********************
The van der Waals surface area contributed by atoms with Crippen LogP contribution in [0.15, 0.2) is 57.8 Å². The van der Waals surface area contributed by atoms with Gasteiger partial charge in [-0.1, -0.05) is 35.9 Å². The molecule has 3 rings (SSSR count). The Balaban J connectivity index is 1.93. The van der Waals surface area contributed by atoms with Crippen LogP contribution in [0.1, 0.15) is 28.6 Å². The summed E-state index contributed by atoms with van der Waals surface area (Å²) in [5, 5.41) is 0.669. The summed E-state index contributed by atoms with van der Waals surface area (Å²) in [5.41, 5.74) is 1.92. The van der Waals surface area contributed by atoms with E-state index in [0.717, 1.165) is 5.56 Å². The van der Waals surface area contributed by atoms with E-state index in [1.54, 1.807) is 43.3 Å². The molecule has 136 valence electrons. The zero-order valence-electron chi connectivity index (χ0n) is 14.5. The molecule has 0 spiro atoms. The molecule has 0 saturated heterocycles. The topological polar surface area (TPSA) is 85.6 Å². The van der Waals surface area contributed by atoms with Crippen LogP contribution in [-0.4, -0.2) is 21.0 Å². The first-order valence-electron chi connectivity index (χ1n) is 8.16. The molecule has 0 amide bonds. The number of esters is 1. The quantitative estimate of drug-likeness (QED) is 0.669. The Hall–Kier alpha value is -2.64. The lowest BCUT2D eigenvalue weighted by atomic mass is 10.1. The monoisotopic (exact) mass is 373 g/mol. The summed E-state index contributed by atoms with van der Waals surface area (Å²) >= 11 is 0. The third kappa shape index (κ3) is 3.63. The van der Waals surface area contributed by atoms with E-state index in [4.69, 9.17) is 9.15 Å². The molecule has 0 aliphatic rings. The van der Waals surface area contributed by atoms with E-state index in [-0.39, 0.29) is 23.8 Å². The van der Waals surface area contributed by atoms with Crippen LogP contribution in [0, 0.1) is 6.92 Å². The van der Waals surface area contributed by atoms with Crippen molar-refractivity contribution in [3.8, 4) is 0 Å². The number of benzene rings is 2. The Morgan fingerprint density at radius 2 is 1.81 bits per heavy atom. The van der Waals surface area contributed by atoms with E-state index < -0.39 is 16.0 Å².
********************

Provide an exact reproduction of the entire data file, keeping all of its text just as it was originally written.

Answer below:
The van der Waals surface area contributed by atoms with Crippen LogP contribution in [0.15, 0.2) is 57.8 Å². The van der Waals surface area contributed by atoms with Gasteiger partial charge in [-0.1, -0.05) is 35.9 Å². The molecule has 3 rings (SSSR count). The Balaban J connectivity index is 1.93. The van der Waals surface area contributed by atoms with Crippen LogP contribution in [0.1, 0.15) is 28.6 Å². The summed E-state index contributed by atoms with van der Waals surface area (Å²) in [5, 5.41) is 0.669. The summed E-state index contributed by atoms with van der Waals surface area (Å²) in [5.41, 5.74) is 1.92. The van der Waals surface area contributed by atoms with E-state index in [0.717, 1.165) is 5.56 Å². The van der Waals surface area contributed by atoms with E-state index in [1.54, 1.807) is 43.3 Å². The molecule has 136 valence electrons. The zero-order valence-electron chi connectivity index (χ0n) is 14.5. The molecule has 0 spiro atoms. The molecule has 0 saturated heterocycles. The topological polar surface area (TPSA) is 85.6 Å². The van der Waals surface area contributed by atoms with Crippen LogP contribution in [-0.4, -0.2) is 21.0 Å². The first-order valence-electron chi connectivity index (χ1n) is 8.16. The molecule has 0 amide bonds. The number of esters is 1. The quantitative estimate of drug-likeness (QED) is 0.669. The Hall–Kier alpha value is -2.64. The lowest BCUT2D eigenvalue weighted by atomic mass is 10.1. The monoisotopic (exact) mass is 373 g/mol. The summed E-state index contributed by atoms with van der Waals surface area (Å²) >= 11 is 0. The third kappa shape index (κ3) is 3.63. The van der Waals surface area contributed by atoms with E-state index in [4.69, 9.17) is 9.15 Å². The molecule has 0 aliphatic rings. The van der Waals surface area contributed by atoms with E-state index in [-0.39, 0.29) is 23.8 Å². The van der Waals surface area contributed by atoms with Crippen LogP contribution in [0, 0.1) is 6.92 Å². The van der Waals surface area contributed by atoms with Crippen molar-refractivity contribution in [3.8, 4) is 0 Å². The number of benzene rings is 2. The Morgan fingerprint density at radius 2 is 1.81 bits per heavy atom. The van der Waals surface area contributed by atoms with E-state index < -0.39 is 16.0 Å².